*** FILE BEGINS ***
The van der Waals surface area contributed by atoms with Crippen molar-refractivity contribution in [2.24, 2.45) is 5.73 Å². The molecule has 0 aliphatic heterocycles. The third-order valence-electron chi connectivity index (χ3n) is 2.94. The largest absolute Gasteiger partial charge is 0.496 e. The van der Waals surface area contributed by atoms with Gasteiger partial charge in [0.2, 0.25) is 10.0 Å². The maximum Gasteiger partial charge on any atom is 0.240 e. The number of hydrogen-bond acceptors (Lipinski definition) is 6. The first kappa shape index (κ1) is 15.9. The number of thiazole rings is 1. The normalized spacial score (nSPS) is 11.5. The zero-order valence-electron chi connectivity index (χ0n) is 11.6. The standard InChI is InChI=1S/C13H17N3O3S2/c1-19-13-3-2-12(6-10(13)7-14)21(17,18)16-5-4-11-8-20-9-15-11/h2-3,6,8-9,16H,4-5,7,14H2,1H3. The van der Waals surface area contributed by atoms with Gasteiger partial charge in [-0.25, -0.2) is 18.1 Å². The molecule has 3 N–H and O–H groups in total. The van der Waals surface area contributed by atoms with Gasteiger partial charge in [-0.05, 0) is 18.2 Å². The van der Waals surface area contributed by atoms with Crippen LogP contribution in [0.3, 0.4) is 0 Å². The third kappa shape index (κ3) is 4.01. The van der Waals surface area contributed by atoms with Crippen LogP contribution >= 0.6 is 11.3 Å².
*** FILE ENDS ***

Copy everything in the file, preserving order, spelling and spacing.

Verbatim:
The van der Waals surface area contributed by atoms with Crippen molar-refractivity contribution in [2.24, 2.45) is 5.73 Å². The molecule has 0 aliphatic heterocycles. The third-order valence-electron chi connectivity index (χ3n) is 2.94. The largest absolute Gasteiger partial charge is 0.496 e. The van der Waals surface area contributed by atoms with Gasteiger partial charge in [0.2, 0.25) is 10.0 Å². The maximum Gasteiger partial charge on any atom is 0.240 e. The number of hydrogen-bond acceptors (Lipinski definition) is 6. The first kappa shape index (κ1) is 15.9. The number of thiazole rings is 1. The normalized spacial score (nSPS) is 11.5. The zero-order valence-electron chi connectivity index (χ0n) is 11.6. The standard InChI is InChI=1S/C13H17N3O3S2/c1-19-13-3-2-12(6-10(13)7-14)21(17,18)16-5-4-11-8-20-9-15-11/h2-3,6,8-9,16H,4-5,7,14H2,1H3. The van der Waals surface area contributed by atoms with Gasteiger partial charge in [-0.25, -0.2) is 18.1 Å². The molecule has 3 N–H and O–H groups in total. The van der Waals surface area contributed by atoms with Gasteiger partial charge in [-0.05, 0) is 18.2 Å². The van der Waals surface area contributed by atoms with Crippen LogP contribution in [0.3, 0.4) is 0 Å². The third kappa shape index (κ3) is 4.01. The van der Waals surface area contributed by atoms with Crippen LogP contribution >= 0.6 is 11.3 Å².